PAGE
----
Is Your Syllabus “an Invitation to a Feast”?
It’s mid-July and the roads and rails around Bloomington-Normal aren’t the only things under construction. For members of the ISU teaching community, the final weeks of July often mean “SYLLABUS CONSTRUCTION AHEAD!” So I thought this might be an ideal time to share some of the thinking and reading I’ve been doing about course syllabi.
In my role here at CTLT I actually get to see a lot of syllabi … either under construction or otherwise, and these experiences lead me to believe that course syllabi (including some of my own!) often represent missed opportunities. Think about it: in many ways our course syllabi represent those all important “first impressions” … the ones we never get a second chance to make. To that end, our syllabi are very possibly the single most important teaching-related documents we produce each semester. That suggests to me that they deserve more than the cursory attention we sometimes give them.
Ideally, each syllabus will represent what Ken Bain has called “an invitation to a feast” (“Best” 75.) I love this analogy. It conjures up images of my students and me sitting down at a Hogwarts-ian banquet, replete with platters of exciting ideas and bowls of engaging assignments. Even if you can’t get that excited about your syllabus, at the very least you have to admit that this document is perhaps your best, most enduring opportunity to share with your students some of the excitement you feel about teaching this course, some of the dreams you have for your students, and some of the experiences they can anticipate in the upcoming semester.
That sounds like a tall order, I know, but this kind of “promising syllabus” (Bain, “Best” 75) isn’t really all that different from the syllabi you’re probably already composing. It has the same elements couched in new language … but that language that reflects a new attitude. Or maybe it’s actually an old attitude … the attitude that brought us to teaching in the first place, the one that may have been eroding one semester at a time as our syllabi became, not vital, forward-looking documents, but reflections of past disappointments and disillusionments, a compilation of policies and procedures grown from seeds of irritation and dismay.
The three central components of a “promising syllabus” are (1) the promises, (2) ways to fulfill those promises, and (3) “the beginning of a conversation about how the teacher and student will best come to understand the nature and progress of the student’s learning and thinking” (Bain, “Promising”). These correspond to the following elements of more traditional syllabi: course overview/outcomes; course requirements/assignments; and grading policy. Beyond these components, however, are some additional characteristics, including:
- “warm” language (language that speaks TO students rather than ABOUT them)• evidence of flexibility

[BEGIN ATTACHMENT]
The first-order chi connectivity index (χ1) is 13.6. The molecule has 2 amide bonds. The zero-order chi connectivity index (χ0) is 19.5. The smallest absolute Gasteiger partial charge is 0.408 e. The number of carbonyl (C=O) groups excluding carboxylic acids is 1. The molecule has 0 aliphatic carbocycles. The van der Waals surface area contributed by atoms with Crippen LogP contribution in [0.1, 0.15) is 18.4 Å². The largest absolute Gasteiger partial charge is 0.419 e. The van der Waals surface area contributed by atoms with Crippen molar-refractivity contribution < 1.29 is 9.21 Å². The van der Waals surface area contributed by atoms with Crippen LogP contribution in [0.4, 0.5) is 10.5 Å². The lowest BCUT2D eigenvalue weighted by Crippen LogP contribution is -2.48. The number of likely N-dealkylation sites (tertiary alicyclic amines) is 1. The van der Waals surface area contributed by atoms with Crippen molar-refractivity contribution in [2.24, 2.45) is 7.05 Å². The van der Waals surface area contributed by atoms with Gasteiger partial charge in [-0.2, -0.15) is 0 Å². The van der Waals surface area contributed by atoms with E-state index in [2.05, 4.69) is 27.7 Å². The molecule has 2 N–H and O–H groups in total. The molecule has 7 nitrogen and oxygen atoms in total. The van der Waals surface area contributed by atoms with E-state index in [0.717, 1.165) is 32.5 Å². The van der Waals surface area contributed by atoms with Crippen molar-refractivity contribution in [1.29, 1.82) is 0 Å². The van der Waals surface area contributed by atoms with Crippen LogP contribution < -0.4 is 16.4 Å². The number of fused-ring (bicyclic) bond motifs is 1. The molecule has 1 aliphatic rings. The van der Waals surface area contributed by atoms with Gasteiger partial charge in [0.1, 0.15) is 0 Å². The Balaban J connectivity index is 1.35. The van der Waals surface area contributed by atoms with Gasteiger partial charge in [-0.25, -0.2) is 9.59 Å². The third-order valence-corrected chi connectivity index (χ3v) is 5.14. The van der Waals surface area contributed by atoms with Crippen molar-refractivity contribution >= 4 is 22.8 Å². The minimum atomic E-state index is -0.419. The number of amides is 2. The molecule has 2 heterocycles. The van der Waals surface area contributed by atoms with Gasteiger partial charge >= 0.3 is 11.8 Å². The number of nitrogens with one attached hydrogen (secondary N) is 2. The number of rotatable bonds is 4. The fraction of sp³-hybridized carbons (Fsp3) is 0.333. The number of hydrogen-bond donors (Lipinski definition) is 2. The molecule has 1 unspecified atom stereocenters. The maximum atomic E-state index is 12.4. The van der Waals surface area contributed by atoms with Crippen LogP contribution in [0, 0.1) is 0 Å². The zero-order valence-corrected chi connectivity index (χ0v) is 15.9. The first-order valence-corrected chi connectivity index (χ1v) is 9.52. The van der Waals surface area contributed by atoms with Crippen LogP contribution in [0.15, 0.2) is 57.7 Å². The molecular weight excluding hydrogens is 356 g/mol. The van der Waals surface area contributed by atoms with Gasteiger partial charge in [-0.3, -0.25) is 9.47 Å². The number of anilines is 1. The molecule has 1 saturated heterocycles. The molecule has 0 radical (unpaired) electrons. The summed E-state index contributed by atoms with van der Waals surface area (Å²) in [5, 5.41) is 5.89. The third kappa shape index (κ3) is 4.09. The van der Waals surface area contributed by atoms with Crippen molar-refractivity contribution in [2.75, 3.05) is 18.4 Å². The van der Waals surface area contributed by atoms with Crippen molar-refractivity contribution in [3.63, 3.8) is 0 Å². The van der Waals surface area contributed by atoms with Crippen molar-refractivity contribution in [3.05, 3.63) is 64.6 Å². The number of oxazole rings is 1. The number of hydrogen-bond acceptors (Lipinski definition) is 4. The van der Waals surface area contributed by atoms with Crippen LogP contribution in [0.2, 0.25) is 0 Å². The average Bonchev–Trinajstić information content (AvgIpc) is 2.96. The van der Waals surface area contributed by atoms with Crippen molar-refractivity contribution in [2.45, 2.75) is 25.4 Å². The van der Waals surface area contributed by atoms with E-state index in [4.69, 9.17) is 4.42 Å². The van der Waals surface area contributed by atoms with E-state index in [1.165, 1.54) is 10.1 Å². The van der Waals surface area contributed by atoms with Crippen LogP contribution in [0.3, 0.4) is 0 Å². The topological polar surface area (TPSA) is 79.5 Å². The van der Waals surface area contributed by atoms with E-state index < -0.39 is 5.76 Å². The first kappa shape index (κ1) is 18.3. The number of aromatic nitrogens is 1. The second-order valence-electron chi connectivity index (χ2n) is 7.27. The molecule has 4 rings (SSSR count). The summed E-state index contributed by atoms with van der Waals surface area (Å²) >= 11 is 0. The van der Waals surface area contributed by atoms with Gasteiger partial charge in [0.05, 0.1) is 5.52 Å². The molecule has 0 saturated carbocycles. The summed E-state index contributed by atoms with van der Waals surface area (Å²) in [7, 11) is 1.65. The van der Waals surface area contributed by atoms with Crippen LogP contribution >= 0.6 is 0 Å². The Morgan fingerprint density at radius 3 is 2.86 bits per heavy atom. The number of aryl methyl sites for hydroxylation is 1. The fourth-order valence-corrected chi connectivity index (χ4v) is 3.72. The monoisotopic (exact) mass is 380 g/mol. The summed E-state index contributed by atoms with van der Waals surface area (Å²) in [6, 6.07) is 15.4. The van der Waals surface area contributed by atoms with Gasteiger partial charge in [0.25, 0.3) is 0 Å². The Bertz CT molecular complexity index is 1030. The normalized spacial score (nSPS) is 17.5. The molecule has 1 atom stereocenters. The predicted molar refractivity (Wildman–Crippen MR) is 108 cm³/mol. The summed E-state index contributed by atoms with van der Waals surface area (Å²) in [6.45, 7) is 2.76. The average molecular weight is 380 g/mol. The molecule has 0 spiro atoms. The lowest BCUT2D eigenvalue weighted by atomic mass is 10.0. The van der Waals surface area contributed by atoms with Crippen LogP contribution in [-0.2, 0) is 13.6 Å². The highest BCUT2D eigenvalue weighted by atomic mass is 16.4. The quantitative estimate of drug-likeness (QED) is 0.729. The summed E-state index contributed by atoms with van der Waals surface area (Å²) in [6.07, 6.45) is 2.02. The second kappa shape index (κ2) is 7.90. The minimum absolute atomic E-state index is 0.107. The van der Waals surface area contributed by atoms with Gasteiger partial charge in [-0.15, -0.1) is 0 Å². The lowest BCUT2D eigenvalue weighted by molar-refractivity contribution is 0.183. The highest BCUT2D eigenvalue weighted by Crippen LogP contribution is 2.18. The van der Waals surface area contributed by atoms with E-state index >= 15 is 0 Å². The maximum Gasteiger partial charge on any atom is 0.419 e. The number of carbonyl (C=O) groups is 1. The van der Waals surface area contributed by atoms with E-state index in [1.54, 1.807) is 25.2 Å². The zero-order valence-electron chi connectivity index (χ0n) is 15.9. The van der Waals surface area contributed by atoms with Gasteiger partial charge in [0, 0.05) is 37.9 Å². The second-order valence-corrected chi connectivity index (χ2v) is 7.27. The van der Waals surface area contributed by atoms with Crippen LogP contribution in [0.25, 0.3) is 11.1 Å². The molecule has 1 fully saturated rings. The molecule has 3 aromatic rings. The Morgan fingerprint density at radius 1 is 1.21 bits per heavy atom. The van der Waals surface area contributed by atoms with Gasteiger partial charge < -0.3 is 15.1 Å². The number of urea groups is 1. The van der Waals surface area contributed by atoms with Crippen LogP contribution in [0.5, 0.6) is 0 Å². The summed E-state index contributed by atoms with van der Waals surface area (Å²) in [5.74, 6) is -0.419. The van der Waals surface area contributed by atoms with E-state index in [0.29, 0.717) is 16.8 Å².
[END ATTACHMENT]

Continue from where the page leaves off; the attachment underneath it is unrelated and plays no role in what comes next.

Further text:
- a sense of “invitation” rather than “commandment”; “opportunities” rather than “requirements”
- evidence of high expectations and a support system that will help students meet them
- the communication of a sense of possibility and the generation of a sense of excitement about the course
- an explanation of the relevance of the course to the students and their lives
For more information about promising syllabi, click on any of the links below, read pp. 74-75 of What the Best College Teachers Do, or simply Google the term. (You’ll get a lot of hits!) If you’d like to talk to someone about your syllabus, feel free to call for an appointment (you can reach me at 438-7695) or send me an email (email@example.com). I’d love to read a draft if your promising syllabus. The only problem is … I’ll probably end up wanting to take your course!
Bain, Ken. What the Best College Teachers Do. Cambridge, MA: Harvard UP. Print.
—, ed. “The Promising Syllabus.” Of Course! The Center for Teaching Excellence & Advancement of University Learning. New York University. Online.
Lang, James M. “The Promising Syllabus.” Chronicle of Higher Education. August 28, 2006. Online.
PS Did you know that the ISU “University Policies, Procedures, and Guidelines” page has a list of “required” items for your course syllabus? Under the heading of “Faculty Responsibilities to Students,” you’ll find the following information:
Faculty should provide students access to a written syllabus (printed or electronic) in a timely fashion, normally on the first day of class, for each course that they teach. The syllabus should include specific course information, office hours and location (or other means of faculty availability appropriate to the teaching assignment), objectives of the course, tentative assignment and examination schedule, attendance and other course policies. Faculty members should clearly explain to their students methods of evaluation for the final grade. Faculty should reasonably adhere to the course syllabus and should announce and explain to the class all changes to the syllabus as far in advance as possible.
None of this, of course, conflicts with any of the points I’ve made above.